Langtry found mentors in Captain James Octavius Machell[47] and Joe Thompson, who provided guidance on all matters related to the turf. When her trainer Pickering failed to deliver results, she moved her expanded string of 20 horses to Fred Webb at Exning.[48] Told of a good horse for sale in Australia called Merman,[49] she purchased it and had it shipped to England; such shipments were risky and she had a previous bad experience with a horse arriving injured (Maluma). Merman was regarded as one of the best “stayers”; he eventually went on to win the Lewes Handicap, the Cesarewitch, Jockey Club Cup, Goodwood Stakes, Goodwood Cup, and Ascot Gold Cup (with Tod Sloan up).[50] She later had a second Cesarewitch winner with Yentoi, and a third place with Raytoi. An imported horse from New Zealand called Uniform, won the Lewes Handicap for her.

Other trainers used by Langtry were Jack Robinson,[51] who trained at Foxhill, in Wiltshire and a very young Fred Darling[52] whose first big success was Yentoi's 1908 Caesarwitch.

Langtry owned a stud at Gazely, Newmarket. This venture was not a success, and after a few years, she gave up attempts to breed blood-stock.[53]

Before moving to Monaco, Langtry sold Regal Lodge and all her horse-racing interests. Regal Lodge had received many celebrated guests, not least the Prince of Wales.[54]

American citizenship[edit]

Lillie Langtry's grave in Saint Saviour, Jersey

In 1897 during her travels in the United States, Langtry became an American citizen. She divorced her husband Edward Langtry the same year in Lakeport, California. He died a few months later following an accident.[55][56] A letter of condolence later written by Langtry to another widow reads in part, "I too have lost a husband, but alas! it was no great loss."[57]

In 1888, Langtry purchased a winery with an area of 4,200 acres (17 km2) in Lake County, California, which produced red wine. She sold it in 1906. Bearing the Langtry Farms name, the winery and vineyard are still in operation in Middletown, California.[58]

In 1899, she married the much younger Hugo Gerald de Bathe.[26] He inherited a baronetcy and became a leading owner in the horse-racing world, before retiring to Monte Carlo. During her final years, Langtry resided in Monaco, with her husband living a short distance away. The two saw one another only when she called on him for social gatherings or in brief private encounters.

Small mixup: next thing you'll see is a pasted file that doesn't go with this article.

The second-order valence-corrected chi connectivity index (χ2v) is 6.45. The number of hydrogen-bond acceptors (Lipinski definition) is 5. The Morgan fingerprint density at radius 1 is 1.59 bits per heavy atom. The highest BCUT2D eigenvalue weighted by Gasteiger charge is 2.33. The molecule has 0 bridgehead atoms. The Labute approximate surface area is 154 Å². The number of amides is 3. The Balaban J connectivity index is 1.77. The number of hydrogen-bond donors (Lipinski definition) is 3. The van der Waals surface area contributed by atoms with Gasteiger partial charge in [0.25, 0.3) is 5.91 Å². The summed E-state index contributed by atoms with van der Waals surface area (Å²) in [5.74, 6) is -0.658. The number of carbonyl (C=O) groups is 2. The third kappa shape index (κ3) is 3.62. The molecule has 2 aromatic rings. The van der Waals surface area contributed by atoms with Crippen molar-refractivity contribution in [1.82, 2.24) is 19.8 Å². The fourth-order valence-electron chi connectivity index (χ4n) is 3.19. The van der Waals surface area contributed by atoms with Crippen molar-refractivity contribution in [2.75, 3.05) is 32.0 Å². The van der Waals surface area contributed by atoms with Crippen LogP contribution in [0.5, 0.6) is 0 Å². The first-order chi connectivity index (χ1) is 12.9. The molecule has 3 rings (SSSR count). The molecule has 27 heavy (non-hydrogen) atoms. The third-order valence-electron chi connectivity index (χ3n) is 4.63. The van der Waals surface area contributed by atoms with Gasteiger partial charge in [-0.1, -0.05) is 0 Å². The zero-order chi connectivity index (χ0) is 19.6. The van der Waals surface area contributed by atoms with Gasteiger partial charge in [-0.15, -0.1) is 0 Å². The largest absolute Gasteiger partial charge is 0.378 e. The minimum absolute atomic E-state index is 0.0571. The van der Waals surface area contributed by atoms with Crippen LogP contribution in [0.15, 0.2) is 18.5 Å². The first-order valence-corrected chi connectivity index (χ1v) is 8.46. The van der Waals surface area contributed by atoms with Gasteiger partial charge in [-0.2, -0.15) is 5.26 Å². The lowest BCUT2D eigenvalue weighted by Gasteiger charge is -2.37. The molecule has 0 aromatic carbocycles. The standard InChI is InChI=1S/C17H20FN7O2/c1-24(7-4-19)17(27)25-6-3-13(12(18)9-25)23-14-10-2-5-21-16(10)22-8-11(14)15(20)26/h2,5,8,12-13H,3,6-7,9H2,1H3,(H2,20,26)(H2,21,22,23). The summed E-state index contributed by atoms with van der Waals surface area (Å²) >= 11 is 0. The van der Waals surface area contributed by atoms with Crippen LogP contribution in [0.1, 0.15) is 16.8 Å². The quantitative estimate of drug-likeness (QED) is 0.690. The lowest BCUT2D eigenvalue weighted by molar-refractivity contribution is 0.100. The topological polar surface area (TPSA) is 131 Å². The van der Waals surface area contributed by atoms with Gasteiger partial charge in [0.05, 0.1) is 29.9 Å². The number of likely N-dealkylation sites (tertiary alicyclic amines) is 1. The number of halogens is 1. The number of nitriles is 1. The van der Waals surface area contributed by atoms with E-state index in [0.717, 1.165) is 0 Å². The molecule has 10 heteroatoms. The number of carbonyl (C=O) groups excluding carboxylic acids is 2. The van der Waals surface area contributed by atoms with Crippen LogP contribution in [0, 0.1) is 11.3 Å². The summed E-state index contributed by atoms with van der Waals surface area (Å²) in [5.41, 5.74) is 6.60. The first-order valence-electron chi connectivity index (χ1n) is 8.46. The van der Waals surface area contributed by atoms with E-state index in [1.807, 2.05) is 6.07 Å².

Final days[edit]

Her closest companion during her time in Monaco was her friend, Mathilde Marie Peate, the widow of her butler. Peate was at Langtry's side during the final days of her life as she died of pneumonia in Monte Carlo. She was one of the beneficiaries in Langtry's will, being left £10,000, the villa known as Le Lys Monaco, clothes, and Langtry's motor car.[59]

Langtry died in Monaco at dawn 12 February 1929. She had asked to be buried in her parents' tomb at St. Saviour's Church in Jersey. Due to blizzards, transport was delayed. Finally her body was taken to St Malo and across to Jersey on 22 February on the steamer Saint Brieuc. Her coffin lay in St Saviour's overnight surrounded by flowers, and she was buried on the afternoon of 23 February.[60] Pictures of the funeral may be viewed at http://www.theislandwiki.org/index.php/Lillie_Langtry

Cultural influence and portrayals[edit]

Langtry used her high public profile to endorse commercial products such as cosmetics and soap, an early example of celebrity endorsement. She used her famous ivory complexion to generate income, being the first woman to endorse a commercial product when she advertised Pears Soap.

Caricature of Langtry, from Punch, Christmas 1890: The soap box on which she sits reflects her endorsements of cosmetics and soaps.

Scholars believe the fictitious Irene Adler in A Scandal in Bohemia (1891), the first Sherlock Holmes short story, is based on Langtry. Adler outwits the private investigator in the story when he seeks an incriminating photograph of her and a European monarch.[61]

In the 1944 Universal film The Scarlet Claw, Lillian Gentry, the initial murder victim, wife of Lord William Penrose and former actress, is an oblique reference to Langtry.

Langtry's life story has been portrayed in film numerous times. Lillian Bond played her in The Westerner (1940), and Ava Gardner in The Life and Times of Judge Roy Bean (1972). Judge Roy Bean, a famous American frontier admirer, was played by Walter Brennan in the former and Paul Newman in the latter film, both times as a man with a lifelong obsession with the beauty.[citation needed]

In 1967, the Who released "Pictures of Lily" as a single. According to Pete Townshend, the song was "merely a ditty about masturbation and the importance of it to a young man. it's all about a boy who can't sleep at night, so his dad gives him some dirty pictures to look at. then he falls in love with the girl in the pictures which is too bad because she is dead". Lillie Langtry, the music hall star, died in 1929, the year referred to in the song.

In 1978, Langtry's story was dramatised by London Weekend Television and produced as Lillie, starring Francesca Annis in the title role. Annis had previously played Langtry in two episodes of ATV's Edward the Seventh. Jenny Seagrove played her in the 1991 made-for-television film Incident at Victoria Falls.[citation needed]